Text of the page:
Peptide labeling with ^{18}O tags is performed by digesting the proteins with a proper endoprotease, originally trypsin, in the presence of [^{18}O]water; this produces incorporation of two ^{18}O atoms at the Cterminal end of peptides. It has been shown that proteolytic ^{18}O labeling can be decoupled from protein digestion so that the endoprotease can be used in a separate step to label peptides after proteolysis has taken place. This procedure has the advantage that proteins can be kept in solution prior to digestion using adequate chaotropic buffers or surfactants, that labeling can be performed with a limited volume of H_{2}^{18}O, and that digestion and labeling conditions can be optimized separately (10). This postlabeling strategy is becoming very popular mainly due to the simplicity of the exchange reaction and the availability of fast and efficient peptide desalting procedures and has been adopted by most researchers using this technique to make relative quantification of complex protein mixtures in solution.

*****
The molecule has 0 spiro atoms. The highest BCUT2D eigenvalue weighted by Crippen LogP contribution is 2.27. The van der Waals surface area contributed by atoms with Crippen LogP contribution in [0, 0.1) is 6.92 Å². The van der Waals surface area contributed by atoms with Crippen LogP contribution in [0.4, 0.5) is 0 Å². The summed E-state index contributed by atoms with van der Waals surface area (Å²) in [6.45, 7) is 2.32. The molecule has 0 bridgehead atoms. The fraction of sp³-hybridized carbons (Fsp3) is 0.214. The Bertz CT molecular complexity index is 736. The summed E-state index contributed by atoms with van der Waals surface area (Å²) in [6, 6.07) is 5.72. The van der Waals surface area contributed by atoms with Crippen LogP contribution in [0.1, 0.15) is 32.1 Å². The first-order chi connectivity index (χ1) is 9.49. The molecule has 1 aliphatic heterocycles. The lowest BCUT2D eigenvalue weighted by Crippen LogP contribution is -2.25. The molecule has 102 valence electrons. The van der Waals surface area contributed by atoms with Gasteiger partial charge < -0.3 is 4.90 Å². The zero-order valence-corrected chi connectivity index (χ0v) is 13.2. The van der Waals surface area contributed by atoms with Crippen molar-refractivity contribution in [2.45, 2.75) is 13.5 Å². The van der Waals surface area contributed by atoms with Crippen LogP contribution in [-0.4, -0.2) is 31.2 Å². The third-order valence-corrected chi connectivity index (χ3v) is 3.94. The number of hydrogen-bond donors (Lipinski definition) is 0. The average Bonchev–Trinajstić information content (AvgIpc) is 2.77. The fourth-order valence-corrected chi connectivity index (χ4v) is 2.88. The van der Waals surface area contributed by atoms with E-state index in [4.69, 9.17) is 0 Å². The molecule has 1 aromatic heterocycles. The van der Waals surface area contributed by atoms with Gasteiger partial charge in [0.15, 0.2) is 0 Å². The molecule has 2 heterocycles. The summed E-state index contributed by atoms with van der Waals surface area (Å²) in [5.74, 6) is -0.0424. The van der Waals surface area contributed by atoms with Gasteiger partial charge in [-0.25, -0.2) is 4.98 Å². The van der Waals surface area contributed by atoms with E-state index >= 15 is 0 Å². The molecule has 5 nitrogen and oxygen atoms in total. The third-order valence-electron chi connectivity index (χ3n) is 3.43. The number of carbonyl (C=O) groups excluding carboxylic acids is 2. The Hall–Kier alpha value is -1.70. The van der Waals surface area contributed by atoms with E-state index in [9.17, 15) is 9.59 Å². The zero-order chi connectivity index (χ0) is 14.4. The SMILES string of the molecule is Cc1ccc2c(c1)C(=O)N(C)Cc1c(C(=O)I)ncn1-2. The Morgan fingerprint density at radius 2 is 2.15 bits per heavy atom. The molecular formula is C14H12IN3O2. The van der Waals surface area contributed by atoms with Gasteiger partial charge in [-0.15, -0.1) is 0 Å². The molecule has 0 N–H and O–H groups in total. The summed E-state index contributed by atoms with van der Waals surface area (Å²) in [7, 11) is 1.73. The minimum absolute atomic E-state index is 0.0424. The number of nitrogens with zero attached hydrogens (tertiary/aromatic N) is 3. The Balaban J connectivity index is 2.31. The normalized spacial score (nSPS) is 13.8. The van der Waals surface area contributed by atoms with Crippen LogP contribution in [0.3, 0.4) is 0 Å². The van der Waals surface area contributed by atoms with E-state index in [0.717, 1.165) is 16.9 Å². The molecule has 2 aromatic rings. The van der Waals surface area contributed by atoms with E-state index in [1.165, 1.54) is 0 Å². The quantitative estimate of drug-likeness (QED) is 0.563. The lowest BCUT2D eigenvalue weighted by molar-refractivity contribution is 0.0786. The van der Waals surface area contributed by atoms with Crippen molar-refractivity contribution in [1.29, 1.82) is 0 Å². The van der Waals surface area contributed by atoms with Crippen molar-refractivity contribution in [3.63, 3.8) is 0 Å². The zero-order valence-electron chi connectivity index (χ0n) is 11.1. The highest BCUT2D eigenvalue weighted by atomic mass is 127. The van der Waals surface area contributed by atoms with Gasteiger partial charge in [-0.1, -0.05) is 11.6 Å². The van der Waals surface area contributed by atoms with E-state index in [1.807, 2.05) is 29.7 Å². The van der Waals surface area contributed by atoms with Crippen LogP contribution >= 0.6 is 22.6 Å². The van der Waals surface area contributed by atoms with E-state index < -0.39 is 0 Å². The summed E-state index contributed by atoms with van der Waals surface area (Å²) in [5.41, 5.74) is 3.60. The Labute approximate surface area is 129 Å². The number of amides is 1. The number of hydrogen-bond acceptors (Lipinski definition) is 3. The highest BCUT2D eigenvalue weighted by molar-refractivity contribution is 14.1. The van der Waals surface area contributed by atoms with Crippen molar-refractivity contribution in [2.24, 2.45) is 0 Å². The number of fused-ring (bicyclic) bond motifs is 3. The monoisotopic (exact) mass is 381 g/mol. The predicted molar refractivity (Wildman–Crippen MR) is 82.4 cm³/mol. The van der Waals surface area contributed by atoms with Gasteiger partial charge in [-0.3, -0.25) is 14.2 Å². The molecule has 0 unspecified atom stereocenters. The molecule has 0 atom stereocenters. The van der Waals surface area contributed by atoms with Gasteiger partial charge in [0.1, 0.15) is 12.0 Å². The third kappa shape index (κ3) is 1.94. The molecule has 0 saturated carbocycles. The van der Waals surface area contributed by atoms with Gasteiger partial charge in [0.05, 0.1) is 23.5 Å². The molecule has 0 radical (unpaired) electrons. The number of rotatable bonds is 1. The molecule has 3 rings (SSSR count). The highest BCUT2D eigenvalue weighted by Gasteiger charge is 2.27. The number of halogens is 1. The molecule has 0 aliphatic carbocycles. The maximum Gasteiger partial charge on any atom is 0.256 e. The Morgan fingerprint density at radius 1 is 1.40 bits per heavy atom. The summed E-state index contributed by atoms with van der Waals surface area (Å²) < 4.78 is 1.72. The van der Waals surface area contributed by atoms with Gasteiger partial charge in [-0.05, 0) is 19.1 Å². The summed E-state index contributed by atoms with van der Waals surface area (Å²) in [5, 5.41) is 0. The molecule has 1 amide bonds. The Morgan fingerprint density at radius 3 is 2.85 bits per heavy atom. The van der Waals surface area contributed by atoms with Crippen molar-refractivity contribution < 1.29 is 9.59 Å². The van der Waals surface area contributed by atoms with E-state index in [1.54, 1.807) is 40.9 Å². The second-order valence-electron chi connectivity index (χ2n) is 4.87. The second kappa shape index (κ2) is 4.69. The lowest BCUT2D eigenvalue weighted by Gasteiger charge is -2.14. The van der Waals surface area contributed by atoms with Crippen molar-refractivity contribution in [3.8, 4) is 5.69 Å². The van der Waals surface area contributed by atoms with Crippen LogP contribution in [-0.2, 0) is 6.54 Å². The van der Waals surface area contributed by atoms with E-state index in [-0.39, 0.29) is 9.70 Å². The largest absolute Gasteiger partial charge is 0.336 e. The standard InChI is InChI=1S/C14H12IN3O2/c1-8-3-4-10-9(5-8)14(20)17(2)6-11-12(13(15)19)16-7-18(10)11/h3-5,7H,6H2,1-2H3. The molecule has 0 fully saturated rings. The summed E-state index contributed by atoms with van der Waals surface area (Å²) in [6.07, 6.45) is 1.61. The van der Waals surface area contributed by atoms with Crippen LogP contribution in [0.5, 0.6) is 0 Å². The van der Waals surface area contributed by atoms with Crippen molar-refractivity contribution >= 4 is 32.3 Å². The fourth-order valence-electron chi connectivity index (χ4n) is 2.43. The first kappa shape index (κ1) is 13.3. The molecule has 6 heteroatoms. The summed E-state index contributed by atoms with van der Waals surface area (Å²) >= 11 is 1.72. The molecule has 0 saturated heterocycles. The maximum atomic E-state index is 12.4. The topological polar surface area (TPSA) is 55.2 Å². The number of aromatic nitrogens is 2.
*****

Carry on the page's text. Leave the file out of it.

The ^{18}O labeling process introduces either 2 or 4Da mass tags depending on the number of Cterminal oxygen atoms exchanged. Because the efficiency of the exchange reaction is not always complete with all peptides, a rather complex isotopic envelope pattern is usually obtained due to the overlap of the natural envelopes of unlabeled, singly labeled, and doubly labeled peptides. This has limited the use of threedimensional ion trap mass spectrometers, which produce low resolution survey scans, for peptide quantification by this labeling method. However, ion traps can perform high resolution mass spectra (or “ZoomScans”) of selected ions over a limited m/z range, and we have demonstrated previously that by using these scanning modes in a linear ion trap and taking advantage of its high scanning speed it is possible to make accurate quantitative measurements without compromising the ability of this machine to perform high throughput peptide identification (13).